The analysis will indicate that problems occur from time to time. It would be unfair to assume that the railways are responsible for all problems in transit or that shippers and receivers, terminal operators, ports, or vessel operators are similarly responsible for all problems at the facilities where goods are loaded or unloaded. The analysis will have to include an assessment of the cause of the problems. This may be challenging since determining cause can be very subjective. However, it should be possible to identify disruption factors such as derailments, accidents, weather events, lack of vessels at port, strikes, and system outages that would have severe impacts on system performance.
A final report will indicate where there were service problems (nature, frequency and magnitude), causes (railway performance, weather, other stakeholder performance, etc.) and how they were addressed by the various parties.
The report will also describe the types of financial impacts that are experienced as the result of poor performance, including impacts on shippers, terminal operators, railways and others. Selective examples may be provided for illustrative purposes.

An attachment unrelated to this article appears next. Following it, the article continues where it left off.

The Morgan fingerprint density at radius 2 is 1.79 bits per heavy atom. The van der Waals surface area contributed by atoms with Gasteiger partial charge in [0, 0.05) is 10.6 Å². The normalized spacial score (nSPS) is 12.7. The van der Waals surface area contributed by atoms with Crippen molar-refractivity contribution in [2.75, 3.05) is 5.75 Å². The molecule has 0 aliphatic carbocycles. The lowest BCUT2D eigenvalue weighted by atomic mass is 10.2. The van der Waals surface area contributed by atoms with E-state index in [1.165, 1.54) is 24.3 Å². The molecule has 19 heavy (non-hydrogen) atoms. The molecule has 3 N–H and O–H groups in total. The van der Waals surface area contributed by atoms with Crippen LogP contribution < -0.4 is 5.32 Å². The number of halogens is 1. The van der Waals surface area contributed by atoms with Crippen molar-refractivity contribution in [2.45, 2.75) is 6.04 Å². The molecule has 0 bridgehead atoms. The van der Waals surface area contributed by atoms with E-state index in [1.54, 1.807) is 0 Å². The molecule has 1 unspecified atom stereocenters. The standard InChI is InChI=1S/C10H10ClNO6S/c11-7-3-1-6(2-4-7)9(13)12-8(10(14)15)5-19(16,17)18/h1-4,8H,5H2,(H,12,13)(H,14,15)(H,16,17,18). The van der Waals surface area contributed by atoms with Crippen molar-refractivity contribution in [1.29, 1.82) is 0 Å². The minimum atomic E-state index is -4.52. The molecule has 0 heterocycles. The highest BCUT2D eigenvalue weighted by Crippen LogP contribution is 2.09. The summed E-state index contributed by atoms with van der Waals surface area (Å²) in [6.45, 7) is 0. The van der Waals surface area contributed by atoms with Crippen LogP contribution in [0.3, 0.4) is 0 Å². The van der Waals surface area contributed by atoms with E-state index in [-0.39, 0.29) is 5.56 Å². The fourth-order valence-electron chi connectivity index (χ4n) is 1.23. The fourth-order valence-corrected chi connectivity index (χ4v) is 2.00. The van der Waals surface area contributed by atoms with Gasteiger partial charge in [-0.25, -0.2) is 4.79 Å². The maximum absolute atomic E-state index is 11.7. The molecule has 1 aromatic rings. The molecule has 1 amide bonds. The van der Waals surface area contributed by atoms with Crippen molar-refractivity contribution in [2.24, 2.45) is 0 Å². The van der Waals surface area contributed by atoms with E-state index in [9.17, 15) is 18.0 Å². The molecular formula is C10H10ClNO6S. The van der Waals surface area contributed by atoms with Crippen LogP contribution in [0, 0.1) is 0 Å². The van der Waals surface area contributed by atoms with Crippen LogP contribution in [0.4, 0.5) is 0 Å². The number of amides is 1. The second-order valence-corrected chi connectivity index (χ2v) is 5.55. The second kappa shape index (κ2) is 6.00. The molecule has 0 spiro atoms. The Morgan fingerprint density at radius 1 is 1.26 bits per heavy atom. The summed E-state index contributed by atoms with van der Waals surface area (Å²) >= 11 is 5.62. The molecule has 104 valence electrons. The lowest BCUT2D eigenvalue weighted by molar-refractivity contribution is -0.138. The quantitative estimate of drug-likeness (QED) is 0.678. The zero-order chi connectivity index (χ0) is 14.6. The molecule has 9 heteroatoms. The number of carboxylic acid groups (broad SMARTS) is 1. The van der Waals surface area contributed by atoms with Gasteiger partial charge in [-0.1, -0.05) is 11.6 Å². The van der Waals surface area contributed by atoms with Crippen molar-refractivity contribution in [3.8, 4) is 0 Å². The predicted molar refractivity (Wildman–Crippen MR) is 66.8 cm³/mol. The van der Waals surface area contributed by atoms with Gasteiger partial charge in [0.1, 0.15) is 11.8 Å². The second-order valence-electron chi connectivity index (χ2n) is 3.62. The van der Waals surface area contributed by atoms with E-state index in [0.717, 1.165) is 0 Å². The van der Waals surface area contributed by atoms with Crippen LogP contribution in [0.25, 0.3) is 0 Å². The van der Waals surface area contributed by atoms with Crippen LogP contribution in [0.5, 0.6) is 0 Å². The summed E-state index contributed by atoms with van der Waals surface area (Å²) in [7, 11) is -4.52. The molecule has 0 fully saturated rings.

This information should be helpful in developing recommendations as part of the second phase related to the effectiveness of system recovery procedures.
This work will be conducted by consultants with experience in collecting and analyzing complex data from shippers and carriers and a thorough understanding of the supply chain from origin to destination.2) Logistics System Operational Issues
A separate project will examine the operating practices of railways, shippers, vessel operators and terminal operators and assess the extent to which they create service problems. For example, while long block trains are assembled at origin, some trains are broken up on route and, as a result, some cars do not arrive at destination in the same block as they were loaded. This can potentially create handling and operational problems within a port if all the cars in a block are required at the same time to meet a particular vessel.
The fact that CN and CP operate different lengths and configurations of trains can create problems in ensuring equitable treatment under their co-production agreements. This also creates operational problems at the port. However, co-production appears to have improved some operating efficiencies. How can these problems be addressed? Could this concept be expanded elsewhere? Are there labour implications associated with changing operational practices?
Railway and shipper/receiver resource levels have been changing over time, e.g. number of locomotives, storage capacity at destination, number of cars by category, and number of employees by category. How has this affected railway service?